Visiting the retail space or online site of our October Makers of the Month, Cedar & Cotton will leave you with the desire to refurbish your entire home. Their eclectic mix of new and vintage home furnishings are expertly curated, refurbished, and handcrafted in their Southwest Baltimore City space.
With 2.5 years in business, we asked owners, Reina and Nasira to share a bit of their experience in entrepreneurship thus far. They gave us some important elements and mantras to keep in mind when growing a business in the early years. Check it out!
MADE IN BALTIMORE: Share how you have specifically taken advantage of the camaraderie among makers through MIB? In other words, how has being a member of MIB helped your business?
CEDAR & COTTON: We think the biggest advantage of the camaraderie amongst makers is the motivation and inspiration we receive from those on a similar path. Being in a network of other makers and entrepreneurs allows us to sometimes pick the brains of those who have more experience than us or a different perspective than the one that we may hold. Sometimes just talking out an idea can make all the difference.
MADE IN BALTIMORE: What helped you make the decision to move into an actual retail location? What milestones did you set for yourselves to help you determine that you were ready for that step?
CEDAR & COTTON: We started out, like most makers, in our homes. Quickly realizing that adding a stock of furniture to a fully furnished house made for a cramped living space, we initially opted for a storage unit. The process was: sourcing furniture, moving it to (a packed to the brim) storage unit, unpack the unit to pull out a piece we wanted to work on, move it to one of our homes, work on the piece there, and move it back into the storage unit. With the constant movement a lot of furniture was getting damaged in the process, which was especially frustrating after we had diligently worked for days or weeks on restoration. After some of our favorite furniture suffered that fate, we realized that a dedicated workspace/showroom space was a necessity. It was a bit of a conundrum – the amount of business we had at that point didn’t generate enough revenue to support a retail space, but we knew we needed a retail space to begin generating revenue. We invested our personal funds and took a leap, which turned out to be one of the best decisions for our business thus far.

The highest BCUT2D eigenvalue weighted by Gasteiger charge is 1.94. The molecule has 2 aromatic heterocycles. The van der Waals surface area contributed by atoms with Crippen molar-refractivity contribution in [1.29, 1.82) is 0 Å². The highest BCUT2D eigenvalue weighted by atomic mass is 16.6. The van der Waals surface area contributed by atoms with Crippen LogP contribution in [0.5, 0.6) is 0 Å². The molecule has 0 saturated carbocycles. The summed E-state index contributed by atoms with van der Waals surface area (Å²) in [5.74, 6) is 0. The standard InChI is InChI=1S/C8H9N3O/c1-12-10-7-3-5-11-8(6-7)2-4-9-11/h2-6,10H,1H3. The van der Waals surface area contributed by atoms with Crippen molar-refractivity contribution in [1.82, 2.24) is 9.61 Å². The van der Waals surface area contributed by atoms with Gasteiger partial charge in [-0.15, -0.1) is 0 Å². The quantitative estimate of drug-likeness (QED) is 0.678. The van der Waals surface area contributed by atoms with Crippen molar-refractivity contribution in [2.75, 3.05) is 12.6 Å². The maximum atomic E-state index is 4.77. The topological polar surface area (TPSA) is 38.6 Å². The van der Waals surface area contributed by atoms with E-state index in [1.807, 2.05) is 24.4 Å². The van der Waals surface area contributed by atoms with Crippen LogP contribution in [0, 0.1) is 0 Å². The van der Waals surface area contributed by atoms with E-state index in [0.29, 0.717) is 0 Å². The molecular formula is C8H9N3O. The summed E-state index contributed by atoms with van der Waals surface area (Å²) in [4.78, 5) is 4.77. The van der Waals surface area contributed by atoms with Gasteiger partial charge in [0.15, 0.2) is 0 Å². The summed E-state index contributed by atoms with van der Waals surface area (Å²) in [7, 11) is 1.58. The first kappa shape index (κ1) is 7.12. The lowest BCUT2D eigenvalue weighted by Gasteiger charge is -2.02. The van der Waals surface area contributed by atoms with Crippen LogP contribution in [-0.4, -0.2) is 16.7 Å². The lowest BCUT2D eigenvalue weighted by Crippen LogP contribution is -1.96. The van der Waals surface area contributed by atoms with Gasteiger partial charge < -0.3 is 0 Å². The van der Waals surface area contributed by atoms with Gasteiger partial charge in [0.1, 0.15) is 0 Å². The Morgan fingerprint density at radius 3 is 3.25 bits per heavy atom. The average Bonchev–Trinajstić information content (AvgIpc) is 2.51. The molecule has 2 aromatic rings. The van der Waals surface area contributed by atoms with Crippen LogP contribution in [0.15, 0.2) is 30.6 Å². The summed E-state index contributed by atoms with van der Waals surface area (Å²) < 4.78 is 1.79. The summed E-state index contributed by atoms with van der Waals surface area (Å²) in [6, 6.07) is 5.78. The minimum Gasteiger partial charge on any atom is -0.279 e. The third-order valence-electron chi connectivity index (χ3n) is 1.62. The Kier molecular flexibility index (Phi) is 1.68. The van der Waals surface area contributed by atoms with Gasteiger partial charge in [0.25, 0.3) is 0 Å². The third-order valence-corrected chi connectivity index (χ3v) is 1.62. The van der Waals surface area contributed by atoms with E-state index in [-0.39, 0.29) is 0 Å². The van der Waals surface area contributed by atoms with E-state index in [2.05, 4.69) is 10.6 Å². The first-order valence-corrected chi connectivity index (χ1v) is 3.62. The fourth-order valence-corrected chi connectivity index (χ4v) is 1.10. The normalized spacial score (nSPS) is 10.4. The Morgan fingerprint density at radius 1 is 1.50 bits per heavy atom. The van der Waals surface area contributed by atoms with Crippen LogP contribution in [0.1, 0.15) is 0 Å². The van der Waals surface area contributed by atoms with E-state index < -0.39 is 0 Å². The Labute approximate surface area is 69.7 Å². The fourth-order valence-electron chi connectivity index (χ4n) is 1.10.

MADE IN BALTIMORE: What are some lessons you have learned about owning and operating your own manufacturing business that you wish you could go back in time and share with yourselves? Your answer will undoubtedly help other makers who are where C&C were two years ago before moving into an actual location.
CEDAR & COTTON: Allow for double the time you expect it to take to finish a project. Apply this rule to EVERY project – a ‘quick’ run to grab supplies, physically working on the piece, setting expectations for delivery time windows, and email/phone response time.
Always have a plan B.
MADE IN BALTIMORE: Is there anything else you would like to share to help your fellow makers? Insights? Pitfalls to avoid? Helpful advice or tips?
CEDAR & COTTON: One of our constant mantras is to ‘be the customer.’ Whenever we have a question about how to handle difficult situations within our business, we always put ourselves in the place of the customer. What would we, as consumers, expect in a product? In a price point? In a level of communication? In a transaction? This extension of the golden rule has proven to set us apart in a market where profit is often valued over personal connection.
To connect with Cedar & Cotton, be sure to visit their website, like them on Facebook, follow them on Instagram, and check them out on Pinterest.